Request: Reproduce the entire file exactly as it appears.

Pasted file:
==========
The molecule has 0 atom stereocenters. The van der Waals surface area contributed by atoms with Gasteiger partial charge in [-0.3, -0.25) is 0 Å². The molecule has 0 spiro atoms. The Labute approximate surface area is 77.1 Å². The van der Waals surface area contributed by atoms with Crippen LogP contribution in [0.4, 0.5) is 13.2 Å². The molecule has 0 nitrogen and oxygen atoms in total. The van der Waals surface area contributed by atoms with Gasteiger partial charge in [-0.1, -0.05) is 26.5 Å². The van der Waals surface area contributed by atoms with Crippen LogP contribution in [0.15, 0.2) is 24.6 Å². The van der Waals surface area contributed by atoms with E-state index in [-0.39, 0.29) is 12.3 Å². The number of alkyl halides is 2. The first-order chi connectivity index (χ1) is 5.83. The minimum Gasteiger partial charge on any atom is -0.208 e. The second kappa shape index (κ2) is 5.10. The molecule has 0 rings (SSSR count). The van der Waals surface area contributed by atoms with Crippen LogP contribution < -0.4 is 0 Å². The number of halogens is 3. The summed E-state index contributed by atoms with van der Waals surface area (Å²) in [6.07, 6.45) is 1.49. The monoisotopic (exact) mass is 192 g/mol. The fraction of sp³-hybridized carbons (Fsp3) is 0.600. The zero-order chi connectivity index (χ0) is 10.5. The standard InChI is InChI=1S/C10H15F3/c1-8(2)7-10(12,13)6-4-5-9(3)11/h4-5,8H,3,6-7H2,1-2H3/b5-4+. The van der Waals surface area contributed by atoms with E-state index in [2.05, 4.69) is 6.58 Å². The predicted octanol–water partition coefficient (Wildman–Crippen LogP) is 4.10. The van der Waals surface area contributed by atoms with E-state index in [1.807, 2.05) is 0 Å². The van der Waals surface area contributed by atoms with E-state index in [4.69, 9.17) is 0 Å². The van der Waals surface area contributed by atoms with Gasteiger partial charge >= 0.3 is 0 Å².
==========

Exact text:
The molecule has 0 atom stereocenters. The van der Waals surface area contributed by atoms with Gasteiger partial charge in [-0.3, -0.25) is 0 Å². The molecule has 0 spiro atoms. The Labute approximate surface area is 77.1 Å². The van der Waals surface area contributed by atoms with Crippen LogP contribution in [0.4, 0.5) is 13.2 Å². The molecule has 0 nitrogen and oxygen atoms in total. The van der Waals surface area contributed by atoms with Gasteiger partial charge in [-0.1, -0.05) is 26.5 Å². The van der Waals surface area contributed by atoms with Crippen LogP contribution in [0.15, 0.2) is 24.6 Å². The van der Waals surface area contributed by atoms with E-state index in [-0.39, 0.29) is 12.3 Å². The number of alkyl halides is 2. The first-order chi connectivity index (χ1) is 5.83. The minimum Gasteiger partial charge on any atom is -0.208 e. The second kappa shape index (κ2) is 5.10. The molecule has 0 rings (SSSR count). The van der Waals surface area contributed by atoms with Crippen LogP contribution < -0.4 is 0 Å². The number of halogens is 3. The summed E-state index contributed by atoms with van der Waals surface area (Å²) in [6.07, 6.45) is 1.49. The monoisotopic (exact) mass is 192 g/mol. The fraction of sp³-hybridized carbons (Fsp3) is 0.600. The zero-order chi connectivity index (χ0) is 10.5. The standard InChI is InChI=1S/C10H15F3/c1-8(2)7-10(12,13)6-4-5-9(3)11/h4-5,8H,3,6-7H2,1-2H3/b5-4+. The van der Waals surface area contributed by atoms with E-state index in [2.05, 4.69) is 6.58 Å². The predicted octanol–water partition coefficient (Wildman–Crippen LogP) is 4.10. The van der Waals surface area contributed by atoms with E-state index in [1.807, 2.05) is 0 Å². The van der Waals surface area contributed by atoms with E-state index in [4.69, 9.17) is 0 Å². The van der Waals surface area contributed by atoms with Gasteiger partial charge >= 0.3 is 0 Å².